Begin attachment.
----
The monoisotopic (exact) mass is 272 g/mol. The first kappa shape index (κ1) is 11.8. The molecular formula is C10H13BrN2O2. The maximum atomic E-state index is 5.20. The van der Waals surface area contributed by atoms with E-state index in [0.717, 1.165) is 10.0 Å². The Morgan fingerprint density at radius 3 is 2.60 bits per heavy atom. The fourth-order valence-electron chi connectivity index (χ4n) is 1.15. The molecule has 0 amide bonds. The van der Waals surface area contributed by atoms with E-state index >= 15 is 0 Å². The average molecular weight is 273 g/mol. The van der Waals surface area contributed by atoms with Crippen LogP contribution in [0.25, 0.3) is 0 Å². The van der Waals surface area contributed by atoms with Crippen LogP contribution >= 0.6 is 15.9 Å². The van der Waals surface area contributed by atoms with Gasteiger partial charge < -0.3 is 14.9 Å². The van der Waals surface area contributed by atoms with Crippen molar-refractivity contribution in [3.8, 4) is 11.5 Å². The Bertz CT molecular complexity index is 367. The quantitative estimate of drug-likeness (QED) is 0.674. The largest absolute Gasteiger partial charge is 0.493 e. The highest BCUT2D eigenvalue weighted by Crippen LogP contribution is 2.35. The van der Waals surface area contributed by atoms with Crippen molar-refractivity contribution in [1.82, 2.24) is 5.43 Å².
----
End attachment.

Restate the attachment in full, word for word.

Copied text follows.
The monoisotopic (exact) mass is 272 g/mol. The first kappa shape index (κ1) is 11.8. The molecular formula is C10H13BrN2O2. The maximum atomic E-state index is 5.20. The van der Waals surface area contributed by atoms with E-state index in [0.717, 1.165) is 10.0 Å². The Morgan fingerprint density at radius 3 is 2.60 bits per heavy atom. The fourth-order valence-electron chi connectivity index (χ4n) is 1.15. The molecule has 0 amide bonds. The van der Waals surface area contributed by atoms with E-state index >= 15 is 0 Å². The average molecular weight is 273 g/mol. The van der Waals surface area contributed by atoms with Crippen LogP contribution in [0.25, 0.3) is 0 Å². The van der Waals surface area contributed by atoms with Crippen LogP contribution >= 0.6 is 15.9 Å². The van der Waals surface area contributed by atoms with Gasteiger partial charge < -0.3 is 14.9 Å². The van der Waals surface area contributed by atoms with Crippen molar-refractivity contribution in [3.8, 4) is 11.5 Å². The Bertz CT molecular complexity index is 367. The quantitative estimate of drug-likeness (QED) is 0.674. The largest absolute Gasteiger partial charge is 0.493 e. The highest BCUT2D eigenvalue weighted by Crippen LogP contribution is 2.35. The van der Waals surface area contributed by atoms with Crippen molar-refractivity contribution in [1.82, 2.24) is 5.43 Å².